Grass of Parnassus

Author: Andrew Lang

Circe’s Isle Revisited.

Ah, Circe, Circe! in the wood we cried;
Ah, Circe, Circe! but no voice replied;
No voice from bowers o’ergrown and ruinous
As fallen rocks upon the mountain side.

There was no sound of singing in the air;
Faded or fled the maidens that were fair,
No more for sorrow or joy were seen of us,
No light of laughing eyes, or floating hair.

The perfume, and the music, and the flame
Had passed away; the memory of shame
Alone abode, and stings of faint desire,
And pulses of vague quiet went and came.

Ah, Circe! in thy sad changed fairy place,
Our dead youth came and looked on us a space,
With drooping wings, and eyes of faded fire.
And wasted hair about a weary face.

Why had we ever sought the magic isle
That seemed so happy in the days erewhile?
Why did we ever leave it, where we met
A world of happy wonders in one smile?

Back to the westward and the waning light
We turned, we fled; the solitude of night
Was better than the infinite regret,
In fallen places of our dead delight.


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Chicago: Andrew Lang, "Circe’s Isle Revisited.," Grass of Parnassus, ed. Sutherland, Alexander, 1853-1902 and trans. Seaton, R. C. in Grass of Parnassus (New York: George E. Wood, ""Death-bed"" edition, 1892), Original Sources, accessed March 21, 2019,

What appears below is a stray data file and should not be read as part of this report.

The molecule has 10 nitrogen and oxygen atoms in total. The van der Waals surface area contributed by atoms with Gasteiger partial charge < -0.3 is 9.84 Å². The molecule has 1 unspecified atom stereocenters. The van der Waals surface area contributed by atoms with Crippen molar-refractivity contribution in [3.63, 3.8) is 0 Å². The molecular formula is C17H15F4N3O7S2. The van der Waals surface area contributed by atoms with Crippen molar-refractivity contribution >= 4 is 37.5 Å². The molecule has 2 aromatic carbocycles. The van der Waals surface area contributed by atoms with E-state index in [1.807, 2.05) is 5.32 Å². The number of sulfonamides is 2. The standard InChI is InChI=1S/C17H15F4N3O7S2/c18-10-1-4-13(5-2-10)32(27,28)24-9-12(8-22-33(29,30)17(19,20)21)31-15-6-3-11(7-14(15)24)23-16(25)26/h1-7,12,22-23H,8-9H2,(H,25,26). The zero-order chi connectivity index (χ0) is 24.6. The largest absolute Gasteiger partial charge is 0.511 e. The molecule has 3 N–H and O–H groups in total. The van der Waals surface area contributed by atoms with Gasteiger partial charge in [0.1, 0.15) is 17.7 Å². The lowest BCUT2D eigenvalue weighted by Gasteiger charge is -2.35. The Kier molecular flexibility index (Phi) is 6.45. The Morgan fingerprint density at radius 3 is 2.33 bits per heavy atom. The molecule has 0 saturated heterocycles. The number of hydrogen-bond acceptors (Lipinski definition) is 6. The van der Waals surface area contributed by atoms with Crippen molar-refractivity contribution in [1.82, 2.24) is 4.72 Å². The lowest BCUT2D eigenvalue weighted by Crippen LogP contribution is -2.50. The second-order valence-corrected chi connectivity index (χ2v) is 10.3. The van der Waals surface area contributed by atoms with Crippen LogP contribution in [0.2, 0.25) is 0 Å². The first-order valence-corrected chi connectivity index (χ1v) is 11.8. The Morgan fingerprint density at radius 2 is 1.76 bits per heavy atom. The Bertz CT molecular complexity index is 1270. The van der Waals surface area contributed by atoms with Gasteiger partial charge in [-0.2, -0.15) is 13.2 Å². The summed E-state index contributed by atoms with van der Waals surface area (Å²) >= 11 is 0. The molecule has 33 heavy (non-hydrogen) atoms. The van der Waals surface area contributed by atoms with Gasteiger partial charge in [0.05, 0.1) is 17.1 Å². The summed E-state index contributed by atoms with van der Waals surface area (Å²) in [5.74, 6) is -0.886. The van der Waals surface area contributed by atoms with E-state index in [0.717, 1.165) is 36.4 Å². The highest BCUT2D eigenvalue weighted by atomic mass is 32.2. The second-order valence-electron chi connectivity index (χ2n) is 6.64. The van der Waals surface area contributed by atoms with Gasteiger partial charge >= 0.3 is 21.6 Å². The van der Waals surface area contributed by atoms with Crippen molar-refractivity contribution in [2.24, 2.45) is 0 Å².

MLA: Lang, Andrew. "Circe’s Isle Revisited." Grass of Parnassus, edited by Sutherland, Alexander, 1853-1902, and translated by Seaton, R. C., in Grass of Parnassus, New York, George E. Wood, ""Death-bed"" edition, 1892, Original Sources. 21 Mar. 2019.

Harvard: Lang, A, 'Circe’s Isle Revisited.' in Grass of Parnassus, ed. and trans. . cited in ""Death-bed"" edition, 1892, Grass of Parnassus, George E. Wood, New York. Original Sources, retrieved 21 March 2019, from